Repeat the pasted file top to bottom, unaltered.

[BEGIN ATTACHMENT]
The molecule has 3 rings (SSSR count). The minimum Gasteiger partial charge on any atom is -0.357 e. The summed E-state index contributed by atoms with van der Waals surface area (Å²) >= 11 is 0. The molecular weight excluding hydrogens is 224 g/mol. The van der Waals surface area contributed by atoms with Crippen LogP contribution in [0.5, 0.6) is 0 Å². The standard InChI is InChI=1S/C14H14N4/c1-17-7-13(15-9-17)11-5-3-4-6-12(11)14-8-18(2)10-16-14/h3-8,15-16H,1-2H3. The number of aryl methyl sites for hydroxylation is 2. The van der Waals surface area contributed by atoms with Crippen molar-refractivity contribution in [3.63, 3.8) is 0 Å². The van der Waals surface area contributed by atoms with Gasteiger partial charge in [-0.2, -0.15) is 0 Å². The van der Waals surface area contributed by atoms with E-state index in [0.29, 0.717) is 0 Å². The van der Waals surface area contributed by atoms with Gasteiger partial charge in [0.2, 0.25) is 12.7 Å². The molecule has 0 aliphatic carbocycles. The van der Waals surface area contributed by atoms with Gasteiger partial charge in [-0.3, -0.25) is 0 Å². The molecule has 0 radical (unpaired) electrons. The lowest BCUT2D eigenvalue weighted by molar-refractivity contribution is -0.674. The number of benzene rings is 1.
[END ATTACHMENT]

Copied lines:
The molecule has 3 rings (SSSR count). The minimum Gasteiger partial charge on any atom is -0.357 e. The summed E-state index contributed by atoms with van der Waals surface area (Å²) >= 11 is 0. The molecular weight excluding hydrogens is 224 g/mol. The van der Waals surface area contributed by atoms with Crippen LogP contribution in [0.5, 0.6) is 0 Å². The standard InChI is InChI=1S/C14H14N4/c1-17-7-13(15-9-17)11-5-3-4-6-12(11)14-8-18(2)10-16-14/h3-8,15-16H,1-2H3. The number of aryl methyl sites for hydroxylation is 2. The van der Waals surface area contributed by atoms with Crippen molar-refractivity contribution in [3.63, 3.8) is 0 Å². The van der Waals surface area contributed by atoms with Gasteiger partial charge in [-0.2, -0.15) is 0 Å². The van der Waals surface area contributed by atoms with E-state index in [0.29, 0.717) is 0 Å². The van der Waals surface area contributed by atoms with Gasteiger partial charge in [0.2, 0.25) is 12.7 Å². The molecule has 0 aliphatic carbocycles. The van der Waals surface area contributed by atoms with Gasteiger partial charge in [-0.3, -0.25) is 0 Å². The molecule has 0 radical (unpaired) electrons. The lowest BCUT2D eigenvalue weighted by molar-refractivity contribution is -0.674. The number of benzene rings is 1.